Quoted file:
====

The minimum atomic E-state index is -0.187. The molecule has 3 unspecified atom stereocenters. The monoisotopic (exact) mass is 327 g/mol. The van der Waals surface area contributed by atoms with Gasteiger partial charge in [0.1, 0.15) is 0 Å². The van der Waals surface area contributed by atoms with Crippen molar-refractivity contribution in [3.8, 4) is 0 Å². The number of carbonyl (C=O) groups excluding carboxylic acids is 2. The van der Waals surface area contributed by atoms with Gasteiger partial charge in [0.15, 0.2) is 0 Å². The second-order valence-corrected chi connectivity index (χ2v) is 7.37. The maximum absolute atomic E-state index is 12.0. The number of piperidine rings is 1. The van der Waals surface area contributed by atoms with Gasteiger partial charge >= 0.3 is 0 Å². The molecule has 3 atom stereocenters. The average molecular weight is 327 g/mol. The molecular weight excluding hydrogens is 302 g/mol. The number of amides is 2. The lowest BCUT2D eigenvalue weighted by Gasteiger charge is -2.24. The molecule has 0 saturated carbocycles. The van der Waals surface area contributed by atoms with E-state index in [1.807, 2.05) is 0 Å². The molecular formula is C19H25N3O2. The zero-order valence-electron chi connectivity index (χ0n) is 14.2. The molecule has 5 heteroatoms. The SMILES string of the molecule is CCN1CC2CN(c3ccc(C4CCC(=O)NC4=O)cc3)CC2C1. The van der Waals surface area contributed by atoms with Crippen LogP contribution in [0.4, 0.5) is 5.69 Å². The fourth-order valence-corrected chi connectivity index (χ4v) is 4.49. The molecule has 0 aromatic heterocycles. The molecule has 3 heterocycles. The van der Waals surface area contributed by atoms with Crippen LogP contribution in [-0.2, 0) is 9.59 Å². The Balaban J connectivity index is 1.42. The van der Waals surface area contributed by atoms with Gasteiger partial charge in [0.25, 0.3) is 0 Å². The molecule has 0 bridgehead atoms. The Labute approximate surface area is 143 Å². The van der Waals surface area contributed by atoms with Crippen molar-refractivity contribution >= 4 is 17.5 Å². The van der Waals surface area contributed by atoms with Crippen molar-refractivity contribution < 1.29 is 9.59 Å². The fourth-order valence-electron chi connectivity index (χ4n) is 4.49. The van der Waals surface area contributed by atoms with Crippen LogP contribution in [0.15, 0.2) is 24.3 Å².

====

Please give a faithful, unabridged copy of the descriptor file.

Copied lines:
The minimum atomic E-state index is -0.187. The molecule has 3 unspecified atom stereocenters. The monoisotopic (exact) mass is 327 g/mol. The van der Waals surface area contributed by atoms with Gasteiger partial charge in [0.1, 0.15) is 0 Å². The van der Waals surface area contributed by atoms with Crippen molar-refractivity contribution in [3.8, 4) is 0 Å². The number of carbonyl (C=O) groups excluding carboxylic acids is 2. The van der Waals surface area contributed by atoms with Gasteiger partial charge in [0.15, 0.2) is 0 Å². The second-order valence-corrected chi connectivity index (χ2v) is 7.37. The maximum absolute atomic E-state index is 12.0. The number of piperidine rings is 1. The van der Waals surface area contributed by atoms with Gasteiger partial charge >= 0.3 is 0 Å². The molecule has 3 atom stereocenters. The average molecular weight is 327 g/mol. The molecular weight excluding hydrogens is 302 g/mol. The number of amides is 2. The lowest BCUT2D eigenvalue weighted by Gasteiger charge is -2.24. The molecule has 0 saturated carbocycles. The van der Waals surface area contributed by atoms with E-state index in [1.807, 2.05) is 0 Å². The molecular formula is C19H25N3O2. The zero-order valence-electron chi connectivity index (χ0n) is 14.2. The molecule has 5 heteroatoms. The SMILES string of the molecule is CCN1CC2CN(c3ccc(C4CCC(=O)NC4=O)cc3)CC2C1. The van der Waals surface area contributed by atoms with Crippen LogP contribution in [0.4, 0.5) is 5.69 Å². The fourth-order valence-corrected chi connectivity index (χ4v) is 4.49. The molecule has 0 aromatic heterocycles. The molecule has 3 heterocycles. The van der Waals surface area contributed by atoms with Crippen LogP contribution in [-0.2, 0) is 9.59 Å². The Balaban J connectivity index is 1.42. The van der Waals surface area contributed by atoms with Gasteiger partial charge in [0.25, 0.3) is 0 Å². The molecule has 0 bridgehead atoms. The Labute approximate surface area is 143 Å². The van der Waals surface area contributed by atoms with Crippen molar-refractivity contribution >= 4 is 17.5 Å². The van der Waals surface area contributed by atoms with Crippen molar-refractivity contribution < 1.29 is 9.59 Å². The fourth-order valence-electron chi connectivity index (χ4n) is 4.49. The van der Waals surface area contributed by atoms with Crippen LogP contribution in [0.15, 0.2) is 24.3 Å².